a small spring roll of sorts. The selection of vegetables
and herbs they provided was very nice with a better assortment
than other restaurants I've tried this dish at.
Course 2: Beef Salad
A fairly standard grilled beef salad, although the beef
was nicely charbroiled.
Course 3: Grape Leaf Beef
Ground beef (just cooked until pink) wrapped in charred
grape leaves. I know that sounds bad, but it was absolutely
the standout dish of the evening. Just incredibly delicious
and my new favorite at this restaurant.
Course 4: Asparagus and leek wrapped
This was also a nice dish which we've already had
at this restauarant. The beef wasn't overcooked at all, but
for some reason the asparagus was blazing hot. Don't chow
down on these based on the temperature of the meat.
Course 5: Glazed Beef
Sort of a teriyaki style, but not as sweet. Nice chunks
of grainy meat charbroiled very nicely and served on
an attractive plate of sliced tomatoes.
I should note here that by course 4 (maybe
even course 2) I was stuffed. We began eating less and
less of the accompanying salads and fixings that accompanied
Course 6: Jook with shredded beef
Okay, so they finish off with something that will definitely
fill you up if you weren't already. This was delicious
though, so I ate at least half of it, and usually I hate
jook or congee or chagai or any other rice porridge since
that's what my mom made me eat when I was sick as a child.
Total bill was an amazingly low $43. I tipped
very well, since we had such an excellent evening.
Update Feb 18, 2008: We returned for dinner.
We had asparagus beef (beef rolled around asparagus spears),
fried pork salad (I really liked this), and seaweed soup.
This place is utterly consistent, although on weeknights
you may have to wait a bit before you food arrives; when
it does, you'll be happy. Dinner before tip was $37.81.
Update Nov 26, 2008: We return for lunch.
We had the raw beef salad, which I'll have to say is very
nicely done here (not too much lime), asparagus wrapped
in grilled beef, another dish I'm forgetting, and a grilled
pork lunch special. Drinks rounded things out to $50.63
2456 El Camino Real
San Mateo, CA
A recent find by my boss with excellent pho, the beef noodle soup. I highly recommend the combination version with rare beef, tripe (sliced thin so it isn't hard to chew), and tendon. Served with a plate of bean sprouts, jalepenos, lime, and basil to add as you like. It is fantastically delicious, and MSG-free from what I can tell. 02/02
NOTE FROM WES: Viet Hung is by far the most inconsistent
restaurant I've eaten at. Ever. When they're on, they're
on. When they're off, they're waaaaaay off. See below.
Visitor update 12/17/02: I think generally your recommendations are excellent, but I went to Viet Hung last week and it was lousy, the waitress was incompetent, she didn't have a clue about what items are on the menu and gave incorrect information about the dishes we ordered. Then the lemongrass chicken was served almost cold and the pho tasted ok, but smelled musty like it had been made with dirty dish clothes. I have eaten a lot of Vietnamese food and this was pretty ordinary. - Filippa
Wes concurs: True, the pho at Viet Hung has lost something; it's neither as rich or interesting as it was a year ago. Still, it's better than at Little Hanoi on 3rd. Since pho is all we ever order, I can't vouch for the other menu items. I should also mention that this is not a fancy placeold paneling and bad lighting.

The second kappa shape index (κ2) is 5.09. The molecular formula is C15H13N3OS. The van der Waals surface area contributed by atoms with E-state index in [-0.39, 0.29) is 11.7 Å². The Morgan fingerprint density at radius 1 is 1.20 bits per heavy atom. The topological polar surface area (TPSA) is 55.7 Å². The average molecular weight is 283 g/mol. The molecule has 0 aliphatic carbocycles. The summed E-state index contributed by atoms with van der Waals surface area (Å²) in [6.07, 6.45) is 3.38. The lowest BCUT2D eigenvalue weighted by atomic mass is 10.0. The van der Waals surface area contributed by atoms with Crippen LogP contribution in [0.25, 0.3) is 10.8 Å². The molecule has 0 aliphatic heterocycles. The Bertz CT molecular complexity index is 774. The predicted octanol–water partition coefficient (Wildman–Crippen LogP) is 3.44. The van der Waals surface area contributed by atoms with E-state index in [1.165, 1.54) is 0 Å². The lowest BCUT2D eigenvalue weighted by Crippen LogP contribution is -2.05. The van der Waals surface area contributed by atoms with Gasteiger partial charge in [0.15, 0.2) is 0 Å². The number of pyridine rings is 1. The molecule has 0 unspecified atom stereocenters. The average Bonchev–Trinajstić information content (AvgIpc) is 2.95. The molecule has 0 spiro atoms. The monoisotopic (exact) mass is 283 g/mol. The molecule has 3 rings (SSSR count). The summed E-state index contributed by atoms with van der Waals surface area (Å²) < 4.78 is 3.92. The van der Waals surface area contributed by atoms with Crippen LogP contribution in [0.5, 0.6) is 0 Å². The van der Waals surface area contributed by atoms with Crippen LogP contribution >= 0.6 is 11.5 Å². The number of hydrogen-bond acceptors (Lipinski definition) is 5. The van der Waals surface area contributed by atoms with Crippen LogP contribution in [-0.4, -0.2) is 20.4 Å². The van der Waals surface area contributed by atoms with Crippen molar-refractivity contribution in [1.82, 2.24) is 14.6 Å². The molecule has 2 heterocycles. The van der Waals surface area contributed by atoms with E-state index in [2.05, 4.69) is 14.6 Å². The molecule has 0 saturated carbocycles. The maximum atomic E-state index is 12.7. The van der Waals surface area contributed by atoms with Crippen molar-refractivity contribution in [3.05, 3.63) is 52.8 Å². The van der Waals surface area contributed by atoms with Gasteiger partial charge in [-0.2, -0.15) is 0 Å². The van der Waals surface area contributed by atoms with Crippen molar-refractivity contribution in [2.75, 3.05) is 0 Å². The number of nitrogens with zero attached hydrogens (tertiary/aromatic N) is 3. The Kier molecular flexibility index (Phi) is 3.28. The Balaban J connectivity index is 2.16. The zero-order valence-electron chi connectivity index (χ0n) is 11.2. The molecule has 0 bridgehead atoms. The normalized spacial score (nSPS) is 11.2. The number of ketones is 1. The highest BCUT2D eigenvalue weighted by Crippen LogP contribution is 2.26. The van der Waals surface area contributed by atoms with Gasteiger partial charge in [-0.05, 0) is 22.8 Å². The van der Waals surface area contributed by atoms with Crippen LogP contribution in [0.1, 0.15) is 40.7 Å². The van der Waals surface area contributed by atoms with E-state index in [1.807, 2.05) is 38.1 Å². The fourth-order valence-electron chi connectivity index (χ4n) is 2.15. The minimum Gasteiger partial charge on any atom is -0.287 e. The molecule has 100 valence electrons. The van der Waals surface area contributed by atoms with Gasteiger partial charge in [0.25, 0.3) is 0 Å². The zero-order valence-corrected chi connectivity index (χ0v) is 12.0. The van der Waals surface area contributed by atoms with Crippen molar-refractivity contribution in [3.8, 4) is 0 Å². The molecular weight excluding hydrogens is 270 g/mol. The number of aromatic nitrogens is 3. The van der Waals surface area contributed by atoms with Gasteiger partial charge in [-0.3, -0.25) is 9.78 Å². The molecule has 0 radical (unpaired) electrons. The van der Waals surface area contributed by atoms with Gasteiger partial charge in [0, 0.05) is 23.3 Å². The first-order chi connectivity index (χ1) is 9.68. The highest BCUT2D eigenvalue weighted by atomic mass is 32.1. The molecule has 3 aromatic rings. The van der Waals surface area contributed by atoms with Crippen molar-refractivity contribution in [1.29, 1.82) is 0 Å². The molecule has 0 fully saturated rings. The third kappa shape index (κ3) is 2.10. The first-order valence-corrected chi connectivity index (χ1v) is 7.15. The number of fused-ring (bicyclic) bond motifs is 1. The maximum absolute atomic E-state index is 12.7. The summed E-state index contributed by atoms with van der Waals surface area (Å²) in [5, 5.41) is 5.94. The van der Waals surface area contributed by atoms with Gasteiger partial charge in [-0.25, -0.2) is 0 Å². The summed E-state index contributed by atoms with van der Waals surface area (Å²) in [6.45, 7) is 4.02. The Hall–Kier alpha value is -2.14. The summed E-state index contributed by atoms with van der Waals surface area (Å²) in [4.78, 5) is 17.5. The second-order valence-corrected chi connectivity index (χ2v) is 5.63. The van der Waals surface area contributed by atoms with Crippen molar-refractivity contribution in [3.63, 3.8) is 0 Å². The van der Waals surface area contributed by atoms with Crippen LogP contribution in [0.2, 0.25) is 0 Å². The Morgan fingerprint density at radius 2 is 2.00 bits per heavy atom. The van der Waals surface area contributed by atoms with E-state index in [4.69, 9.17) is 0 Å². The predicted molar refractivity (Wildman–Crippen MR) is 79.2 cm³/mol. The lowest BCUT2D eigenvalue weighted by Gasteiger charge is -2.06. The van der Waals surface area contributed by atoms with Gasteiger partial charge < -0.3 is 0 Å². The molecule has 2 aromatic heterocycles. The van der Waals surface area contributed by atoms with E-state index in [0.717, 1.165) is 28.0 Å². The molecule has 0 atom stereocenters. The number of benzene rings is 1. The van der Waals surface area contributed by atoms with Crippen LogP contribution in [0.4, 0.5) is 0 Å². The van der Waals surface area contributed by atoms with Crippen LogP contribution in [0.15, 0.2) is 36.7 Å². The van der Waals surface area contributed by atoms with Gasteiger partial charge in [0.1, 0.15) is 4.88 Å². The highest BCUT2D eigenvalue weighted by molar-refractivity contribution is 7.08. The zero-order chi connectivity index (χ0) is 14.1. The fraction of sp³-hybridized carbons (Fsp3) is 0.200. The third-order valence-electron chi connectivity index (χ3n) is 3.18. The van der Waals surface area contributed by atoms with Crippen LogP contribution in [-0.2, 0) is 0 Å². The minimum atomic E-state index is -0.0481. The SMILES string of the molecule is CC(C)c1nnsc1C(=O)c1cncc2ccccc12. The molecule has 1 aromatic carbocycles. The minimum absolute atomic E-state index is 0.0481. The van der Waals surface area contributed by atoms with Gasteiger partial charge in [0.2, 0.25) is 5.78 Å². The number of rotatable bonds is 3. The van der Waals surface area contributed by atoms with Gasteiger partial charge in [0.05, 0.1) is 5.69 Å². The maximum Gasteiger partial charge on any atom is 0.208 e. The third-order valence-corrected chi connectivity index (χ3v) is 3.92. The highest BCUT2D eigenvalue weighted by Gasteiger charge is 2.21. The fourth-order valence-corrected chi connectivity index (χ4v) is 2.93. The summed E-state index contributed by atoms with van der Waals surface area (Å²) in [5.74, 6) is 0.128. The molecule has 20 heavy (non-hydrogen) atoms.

Update: I've been eating here once a week for the past month, and the pho has come back to where it was when I first tried this placerich, not salty, and with a nice complexity. This is still the best pho I've had, although my experience is limited.
The amount of meats in a large bowl is substantial compared with other restaurants, and it's service quickly enough so that the steak slices are still medium rare when they hit the table.
I wonder if it has to do with when I goaround 2 p.m.since I usually only choose pho when I'm in a big rush.
True, the service is still weird, but I think
this must be some sort of Vietnamese tradition, like having to go up to the counter when you want to pay.
535 East Santa Clara St.
San Jose, CA 95112
Many of you are probably wondering how I could leave this
restaurant off the list. I blame it on age. I've actually
been here several times, and while the food is slightly
altered for the audience (example: the shredded pork is
mostly pork meat vs. pork meat and tripe(?)). In any case, this
place is excellent 70% of the time and good the other 30%.
We had two rice plates. Mine
was grilled pork, shredded pork, and egg cake. The egg
cake was nicely done although lacking the strong egg flavor
I've had at other restaurants. The grilled pork was good,
but a bit overdone. We also had the eggrolls, which are
done in a rice wrapper instead of flour, so they're incredible
crispy (the best in town, I'd say) and tamarind freshwater
shrimp, which were huge and quite good. I can also recommend
the grilled quail, which were stuffed, and the grilled
beef dishes. The Vietnamese equivalent of three-cup chicken
(in this case pork) was disappointing, with none of the
Service was excellent as always.
This place has gone through the most amazing transformation
from a renovated diner to a first-class restaurant. Prices
have increased accordingly, but for those looking to explore
Vietnamese food, this is probably the place to start. Six-dish
lunch for four with drinks: $82. Huge dinner for two, no
drinks: $60. 7/28/2005